TOKYO -- Mercedes-Benz has been working on a series of autonomous concept cars called "Vision" for a few years, and its latest show car, the Vision Tokyo, has been explicitly designed to court motorists in megacities.
In this case, the German automaker has revealed a dirigible-like monoform show car at the, one designed to appeal to the youth of Japan's capital city. While it's a very space-efficient form with a lounge-like atmosphere inside, the sheer size of this vehicle seems somehow out of step with the densely packed environment for which it was built. Those 26-inch wheels also suggest a massive turning circle, which seems suboptimal for urban travel.
Mercedes-Benz is the latest automaker to try to tailor a connected-vehicle concept to Japan's increasingly car-averse youth, a growing problem for automakers hoping to sell their wares in this market. Also at this week's Tokyo Motor Show, domestic automaker Nissan is showing its, a social-media-minded electric vehicle targeting a similar audience.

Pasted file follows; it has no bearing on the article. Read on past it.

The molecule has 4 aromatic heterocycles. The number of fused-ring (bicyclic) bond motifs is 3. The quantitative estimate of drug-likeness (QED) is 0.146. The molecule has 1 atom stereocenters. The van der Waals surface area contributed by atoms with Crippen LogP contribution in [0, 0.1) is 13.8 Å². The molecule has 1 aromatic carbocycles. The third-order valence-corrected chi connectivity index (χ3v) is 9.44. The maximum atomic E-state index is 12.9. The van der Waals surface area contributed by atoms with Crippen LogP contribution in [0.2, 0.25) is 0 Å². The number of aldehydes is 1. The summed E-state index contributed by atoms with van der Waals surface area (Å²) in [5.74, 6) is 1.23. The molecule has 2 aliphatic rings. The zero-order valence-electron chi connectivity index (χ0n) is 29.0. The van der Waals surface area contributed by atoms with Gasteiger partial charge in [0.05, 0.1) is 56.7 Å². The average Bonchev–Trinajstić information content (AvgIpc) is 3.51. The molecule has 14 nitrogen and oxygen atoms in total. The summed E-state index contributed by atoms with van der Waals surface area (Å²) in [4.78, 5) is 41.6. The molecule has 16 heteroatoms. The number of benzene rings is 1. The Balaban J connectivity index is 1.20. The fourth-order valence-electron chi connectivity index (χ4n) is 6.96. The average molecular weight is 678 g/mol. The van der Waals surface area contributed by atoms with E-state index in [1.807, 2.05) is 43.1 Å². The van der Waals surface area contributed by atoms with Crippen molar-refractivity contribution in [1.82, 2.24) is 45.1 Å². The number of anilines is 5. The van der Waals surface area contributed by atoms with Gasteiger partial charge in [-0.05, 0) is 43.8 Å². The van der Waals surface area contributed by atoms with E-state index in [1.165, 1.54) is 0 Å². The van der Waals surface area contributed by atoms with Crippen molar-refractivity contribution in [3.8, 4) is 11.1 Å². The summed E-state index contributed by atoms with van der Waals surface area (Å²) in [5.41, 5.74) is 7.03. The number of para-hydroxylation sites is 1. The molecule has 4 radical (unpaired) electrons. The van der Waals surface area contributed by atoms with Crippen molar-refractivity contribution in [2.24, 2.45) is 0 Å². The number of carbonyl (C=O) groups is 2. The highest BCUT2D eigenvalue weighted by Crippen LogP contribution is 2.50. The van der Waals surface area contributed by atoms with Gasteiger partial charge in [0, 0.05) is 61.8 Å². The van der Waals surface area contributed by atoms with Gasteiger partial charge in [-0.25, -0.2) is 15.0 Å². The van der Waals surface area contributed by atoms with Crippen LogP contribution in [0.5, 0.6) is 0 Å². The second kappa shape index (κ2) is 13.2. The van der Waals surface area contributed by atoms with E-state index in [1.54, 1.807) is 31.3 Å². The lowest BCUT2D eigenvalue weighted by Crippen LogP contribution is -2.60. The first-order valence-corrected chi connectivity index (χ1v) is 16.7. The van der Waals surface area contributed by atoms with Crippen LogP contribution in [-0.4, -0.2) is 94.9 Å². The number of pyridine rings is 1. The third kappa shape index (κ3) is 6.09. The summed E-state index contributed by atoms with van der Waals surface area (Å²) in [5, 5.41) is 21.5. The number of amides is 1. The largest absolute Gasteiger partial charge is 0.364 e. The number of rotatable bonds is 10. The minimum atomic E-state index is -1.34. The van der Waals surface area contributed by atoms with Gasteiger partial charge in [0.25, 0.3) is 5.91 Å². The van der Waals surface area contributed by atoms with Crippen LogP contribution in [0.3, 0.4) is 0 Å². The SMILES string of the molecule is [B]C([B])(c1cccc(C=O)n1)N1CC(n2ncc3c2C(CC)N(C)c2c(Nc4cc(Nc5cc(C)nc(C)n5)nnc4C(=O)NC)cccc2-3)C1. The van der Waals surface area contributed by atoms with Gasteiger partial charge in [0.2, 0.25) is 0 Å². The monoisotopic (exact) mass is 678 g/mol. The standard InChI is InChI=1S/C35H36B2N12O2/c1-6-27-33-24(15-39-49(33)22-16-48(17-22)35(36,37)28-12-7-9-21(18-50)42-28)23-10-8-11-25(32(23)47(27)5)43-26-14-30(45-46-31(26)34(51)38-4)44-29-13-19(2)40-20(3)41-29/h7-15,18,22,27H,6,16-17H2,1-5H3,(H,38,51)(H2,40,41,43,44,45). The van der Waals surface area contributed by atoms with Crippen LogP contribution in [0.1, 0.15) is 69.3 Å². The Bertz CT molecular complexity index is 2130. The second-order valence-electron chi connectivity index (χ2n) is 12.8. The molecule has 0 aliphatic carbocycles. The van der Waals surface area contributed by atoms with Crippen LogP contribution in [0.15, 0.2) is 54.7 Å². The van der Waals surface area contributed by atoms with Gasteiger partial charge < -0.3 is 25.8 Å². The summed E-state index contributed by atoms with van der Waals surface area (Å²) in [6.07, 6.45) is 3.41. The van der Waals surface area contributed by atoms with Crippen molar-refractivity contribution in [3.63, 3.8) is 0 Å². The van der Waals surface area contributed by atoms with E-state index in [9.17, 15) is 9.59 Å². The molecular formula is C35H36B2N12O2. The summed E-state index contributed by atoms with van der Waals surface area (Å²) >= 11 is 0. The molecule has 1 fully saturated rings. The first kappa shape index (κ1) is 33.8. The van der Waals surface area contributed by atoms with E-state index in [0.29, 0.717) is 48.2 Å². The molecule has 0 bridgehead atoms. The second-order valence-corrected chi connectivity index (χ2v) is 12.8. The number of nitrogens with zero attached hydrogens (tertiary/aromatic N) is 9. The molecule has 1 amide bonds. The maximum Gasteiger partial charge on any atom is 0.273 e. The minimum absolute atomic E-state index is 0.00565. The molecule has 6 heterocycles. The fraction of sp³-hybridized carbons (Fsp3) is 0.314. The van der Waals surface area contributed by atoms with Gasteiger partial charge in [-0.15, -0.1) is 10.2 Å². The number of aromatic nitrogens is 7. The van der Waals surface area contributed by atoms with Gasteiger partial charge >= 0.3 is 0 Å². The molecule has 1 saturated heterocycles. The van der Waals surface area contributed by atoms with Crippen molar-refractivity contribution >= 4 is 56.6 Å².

Interestingly, this futurethink Mercedes-Benz show car eschews traditional front and back seats in favor of an oval-shaped couch, ostensibly because there's no need to prioritize a driver's area in a future where cars guide themselves and rarely crash.
Mercedes does include a provision for traditional piloted driving, in this case a jump seat that emerges from the couch and a steering wheel that moves into place.
The company claims the Vision Tokyo employs both a fuel cell and an onboard induction-charged battery to yield a total operating range of over 600 miles, approximately 120 of which are accomplished on the battery pack alone.